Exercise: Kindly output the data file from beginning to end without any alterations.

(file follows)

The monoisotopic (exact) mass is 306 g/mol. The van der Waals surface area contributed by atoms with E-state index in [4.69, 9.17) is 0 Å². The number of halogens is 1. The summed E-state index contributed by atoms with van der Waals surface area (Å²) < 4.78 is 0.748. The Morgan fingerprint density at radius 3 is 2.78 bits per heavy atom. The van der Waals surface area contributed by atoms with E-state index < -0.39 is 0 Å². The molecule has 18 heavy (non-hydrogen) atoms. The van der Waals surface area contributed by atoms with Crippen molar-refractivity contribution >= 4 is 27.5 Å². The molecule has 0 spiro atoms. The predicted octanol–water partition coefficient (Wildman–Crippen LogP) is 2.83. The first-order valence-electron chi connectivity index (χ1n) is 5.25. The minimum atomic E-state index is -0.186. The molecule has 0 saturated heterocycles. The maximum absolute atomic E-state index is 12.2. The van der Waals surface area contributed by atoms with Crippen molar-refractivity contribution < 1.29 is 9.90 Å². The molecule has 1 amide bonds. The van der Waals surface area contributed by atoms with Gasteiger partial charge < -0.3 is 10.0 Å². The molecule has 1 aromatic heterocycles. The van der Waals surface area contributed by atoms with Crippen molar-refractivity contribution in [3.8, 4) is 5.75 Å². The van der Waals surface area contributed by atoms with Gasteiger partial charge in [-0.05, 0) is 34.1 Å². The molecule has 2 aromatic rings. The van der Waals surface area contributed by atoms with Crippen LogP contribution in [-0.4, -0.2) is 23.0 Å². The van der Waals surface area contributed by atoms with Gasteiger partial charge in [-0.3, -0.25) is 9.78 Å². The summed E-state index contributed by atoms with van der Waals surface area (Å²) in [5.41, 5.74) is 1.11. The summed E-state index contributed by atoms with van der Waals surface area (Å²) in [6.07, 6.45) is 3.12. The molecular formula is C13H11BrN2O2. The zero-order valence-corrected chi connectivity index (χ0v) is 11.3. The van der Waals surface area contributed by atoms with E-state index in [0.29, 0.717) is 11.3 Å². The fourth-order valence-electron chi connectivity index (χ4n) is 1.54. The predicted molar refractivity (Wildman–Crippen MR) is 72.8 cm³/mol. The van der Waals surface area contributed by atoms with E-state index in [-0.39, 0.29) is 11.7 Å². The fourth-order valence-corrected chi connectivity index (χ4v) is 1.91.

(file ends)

The monoisotopic (exact) mass is 306 g/mol. The van der Waals surface area contributed by atoms with E-state index in [4.69, 9.17) is 0 Å². The number of halogens is 1. The summed E-state index contributed by atoms with van der Waals surface area (Å²) < 4.78 is 0.748. The Morgan fingerprint density at radius 3 is 2.78 bits per heavy atom. The van der Waals surface area contributed by atoms with E-state index < -0.39 is 0 Å². The molecule has 18 heavy (non-hydrogen) atoms. The van der Waals surface area contributed by atoms with Crippen molar-refractivity contribution >= 4 is 27.5 Å². The molecule has 0 spiro atoms. The predicted octanol–water partition coefficient (Wildman–Crippen LogP) is 2.83. The first-order valence-electron chi connectivity index (χ1n) is 5.25. The minimum atomic E-state index is -0.186. The molecule has 0 saturated heterocycles. The maximum absolute atomic E-state index is 12.2. The van der Waals surface area contributed by atoms with Crippen molar-refractivity contribution < 1.29 is 9.90 Å². The molecule has 1 amide bonds. The van der Waals surface area contributed by atoms with Gasteiger partial charge < -0.3 is 10.0 Å². The molecule has 1 aromatic heterocycles. The van der Waals surface area contributed by atoms with Crippen molar-refractivity contribution in [3.8, 4) is 5.75 Å². The van der Waals surface area contributed by atoms with Gasteiger partial charge in [-0.05, 0) is 34.1 Å². The molecule has 2 aromatic rings. The van der Waals surface area contributed by atoms with Crippen LogP contribution in [-0.4, -0.2) is 23.0 Å². The van der Waals surface area contributed by atoms with Gasteiger partial charge in [-0.3, -0.25) is 9.78 Å². The summed E-state index contributed by atoms with van der Waals surface area (Å²) in [5.41, 5.74) is 1.11. The summed E-state index contributed by atoms with van der Waals surface area (Å²) in [6.07, 6.45) is 3.12. The molecular formula is C13H11BrN2O2. The zero-order valence-corrected chi connectivity index (χ0v) is 11.3. The van der Waals surface area contributed by atoms with E-state index in [0.29, 0.717) is 11.3 Å². The fourth-order valence-electron chi connectivity index (χ4n) is 1.54. The predicted molar refractivity (Wildman–Crippen MR) is 72.8 cm³/mol. The van der Waals surface area contributed by atoms with E-state index in [-0.39, 0.29) is 11.7 Å². The fourth-order valence-corrected chi connectivity index (χ4v) is 1.91.